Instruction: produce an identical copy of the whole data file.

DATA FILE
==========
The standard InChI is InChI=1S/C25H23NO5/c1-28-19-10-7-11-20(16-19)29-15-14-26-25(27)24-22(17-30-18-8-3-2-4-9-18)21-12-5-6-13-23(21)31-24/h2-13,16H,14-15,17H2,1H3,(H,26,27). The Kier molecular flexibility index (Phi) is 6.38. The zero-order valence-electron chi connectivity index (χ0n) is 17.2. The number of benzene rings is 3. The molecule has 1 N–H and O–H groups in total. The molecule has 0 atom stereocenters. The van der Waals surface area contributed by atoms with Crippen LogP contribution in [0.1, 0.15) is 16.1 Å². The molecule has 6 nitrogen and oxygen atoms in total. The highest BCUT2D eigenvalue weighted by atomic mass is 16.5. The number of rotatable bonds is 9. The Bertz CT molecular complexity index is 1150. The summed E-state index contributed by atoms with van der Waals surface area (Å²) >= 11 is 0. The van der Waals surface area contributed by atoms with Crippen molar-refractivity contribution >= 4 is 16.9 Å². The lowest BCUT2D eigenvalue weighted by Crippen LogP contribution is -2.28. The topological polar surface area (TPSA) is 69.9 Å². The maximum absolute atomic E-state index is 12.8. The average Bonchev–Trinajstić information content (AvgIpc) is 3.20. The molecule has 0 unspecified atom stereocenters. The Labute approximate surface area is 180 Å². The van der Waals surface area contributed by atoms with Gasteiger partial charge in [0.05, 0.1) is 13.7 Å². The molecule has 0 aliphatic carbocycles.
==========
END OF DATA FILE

The standard InChI is InChI=1S/C25H23NO5/c1-28-19-10-7-11-20(16-19)29-15-14-26-25(27)24-22(17-30-18-8-3-2-4-9-18)21-12-5-6-13-23(21)31-24/h2-13,16H,14-15,17H2,1H3,(H,26,27). The Kier molecular flexibility index (Phi) is 6.38. The zero-order valence-electron chi connectivity index (χ0n) is 17.2. The number of benzene rings is 3. The molecule has 1 N–H and O–H groups in total. The molecule has 0 atom stereocenters. The van der Waals surface area contributed by atoms with Crippen LogP contribution in [0.1, 0.15) is 16.1 Å². The molecule has 6 nitrogen and oxygen atoms in total. The highest BCUT2D eigenvalue weighted by atomic mass is 16.5. The number of rotatable bonds is 9. The Bertz CT molecular complexity index is 1150. The summed E-state index contributed by atoms with van der Waals surface area (Å²) >= 11 is 0. The van der Waals surface area contributed by atoms with Crippen molar-refractivity contribution >= 4 is 16.9 Å². The lowest BCUT2D eigenvalue weighted by Crippen LogP contribution is -2.28. The topological polar surface area (TPSA) is 69.9 Å². The maximum absolute atomic E-state index is 12.8. The average Bonchev–Trinajstić information content (AvgIpc) is 3.20. The molecule has 0 unspecified atom stereocenters. The Labute approximate surface area is 180 Å². The van der Waals surface area contributed by atoms with Gasteiger partial charge in [0.05, 0.1) is 13.7 Å². The molecule has 0 aliphatic carbocycles.